The Iron Lady and her Australian counterpart Julia Gillard have a quite a few things in common: both had the extraordinary distinction of being first woman in the top job; one has died recently and the other is in the death throes of a failed government. Both are strident and loud speakers with unpleasantly harsh voices, although Thatcher was groomed more effectively to soften hers, which – for many – made her harsh and uncompromising policies even harder to stomach. Both are extremely strong and resolute people in the face of vitriolic condemnation and opprobrium, and both apparently have considerable personal charm, not always apparent from their public personae.
And both have stirred a level of animus verging on hatred, which is personal as well as political. Gillard has called it misogyny, and will be best remembered for her remarkable and passionate outburst against Opposition Leader Tony Abbott that went around the world and has landed her on the shortlist for Time Magazine’s One Hundred Most Influential people of 2013. And there is no doubt that much of the criticism leveled against her is couched in terms that wouldn’t be used for a male. Germaine Greer of all people is remembered, not for her measured assessment of Gillard’s ability but for her fashion advice (!) Ditch the jackuts, Julia. They just don’t suit you. Fuelled by some audience sniggers she went on to screech unforgivably: Face it Julia, you’ve got a fat arse! It was a low moment in Australian public life and Gillard to her credit has always answered her detractors in much more moderate language.
Thatcher was and still is the target of deep hatreds and resentments because of her hard line policies on the economy and the unions. She remains a divisive figure. Some credit her with bringing Britain into its new incarnation as a free market mover and shaker with the money-managing temples of Canary Wharf at its hub. Others blame her for the woeful decline in industrial Britain and the breaking of social contracts for fair work conditions and public housing. But love her or hate her, no one denies the successful execution of her desired outcomes, and her gender was never the issue.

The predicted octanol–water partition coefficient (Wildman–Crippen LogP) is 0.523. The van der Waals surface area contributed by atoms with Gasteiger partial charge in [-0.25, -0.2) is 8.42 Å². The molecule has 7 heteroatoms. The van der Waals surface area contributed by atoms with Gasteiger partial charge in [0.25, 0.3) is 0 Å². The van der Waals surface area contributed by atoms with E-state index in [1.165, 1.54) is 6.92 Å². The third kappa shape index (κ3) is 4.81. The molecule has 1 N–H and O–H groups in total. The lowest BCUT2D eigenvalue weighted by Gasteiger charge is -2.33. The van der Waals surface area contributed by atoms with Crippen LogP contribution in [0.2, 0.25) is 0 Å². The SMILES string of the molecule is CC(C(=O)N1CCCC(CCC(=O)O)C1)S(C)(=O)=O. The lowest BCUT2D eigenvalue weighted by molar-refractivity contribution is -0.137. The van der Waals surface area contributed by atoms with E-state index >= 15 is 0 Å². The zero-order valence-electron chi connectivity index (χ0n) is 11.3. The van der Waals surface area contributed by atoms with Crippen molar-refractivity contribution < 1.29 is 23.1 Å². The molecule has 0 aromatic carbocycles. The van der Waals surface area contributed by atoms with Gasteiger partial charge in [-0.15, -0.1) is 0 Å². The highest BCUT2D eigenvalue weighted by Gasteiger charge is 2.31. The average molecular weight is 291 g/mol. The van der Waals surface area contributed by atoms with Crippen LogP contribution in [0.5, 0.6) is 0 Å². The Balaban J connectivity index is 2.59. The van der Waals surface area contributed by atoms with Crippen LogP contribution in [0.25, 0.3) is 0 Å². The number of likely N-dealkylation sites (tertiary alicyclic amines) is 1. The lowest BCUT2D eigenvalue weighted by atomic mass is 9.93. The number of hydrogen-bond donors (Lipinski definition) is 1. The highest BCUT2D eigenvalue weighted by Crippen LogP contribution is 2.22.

There are still deep cultural issues to be explored about the way we feel about the females who take on the traditionally male leadership in first world countries but Margaret Thatcher, and Angela Merkel for that matter seem to transcend the gender divide and are admired or despised for their abilities and their policies, not the size of their arses!
There is no doubt that Julia Gillard has been subjected to some disgusting personal invective, not least of which was a slur on her recently deceased and much-loved father. But the opinion polls show that Australians overwhelmingly condemn such unseemly and indecent behaviour. Even though a landslide victory is predicted, Tony Abbot’s personal stocks are still well down. People don’t like him, but they will vote him in, not because he’s a male but because Gillard has fatally mismanaged her role as the first female prime minister of Australia.
To begin with, her entitlement to the job is tainted. Kevin Rudd, for all his failings, was the elected leader, was in the middle of his first term and should have been left to stand or fall on his own record. I’m sure Gillard was well enough educated, but she clearly didn’t read Richard 11: Not all the waters of the rough rude sea can wash the balm from an anointed king. (111:ii: 55-56). Rudd wasn’t thrown from the top of Pomfret Castle, he was merely deposed, but he will haunt Julia for the rest of her life just as Richard haunted the usurper Bolingbroke.
She was poorly advised then and continues to be, and for all her ability, personal charm, feistiness and adamantine strength, she will fail, because – unlike Margaret Thatcher – the lady is for turning. She chops and changes between the “Real Julia” and the manufactured Julia who feels she needs to respond to so many interest groups she ends up pleasing no one. To be fair, she is a victim of the twenty-four hour news cycle, but I cannot imagine Margaret Thatcher being cowed by the latest twitter feed. Thatcher was, as many have said, a conviction not a consensus politician, but Julia Gillard has become neither. She cannot achieve consensus in her own party, never mind across the political divide, and her convictions – strong as they are about a fairer society, have been drowned in the swamp of political mismanagement.
Margaret Thatcher was loved or despised for herself and her convictions because success trumps gender. But failure doesn’t! And like it or not, our first female prime minister carried with her a wider set of dreams and hopes into office than just the political. On September 14th more will be lost than just an election.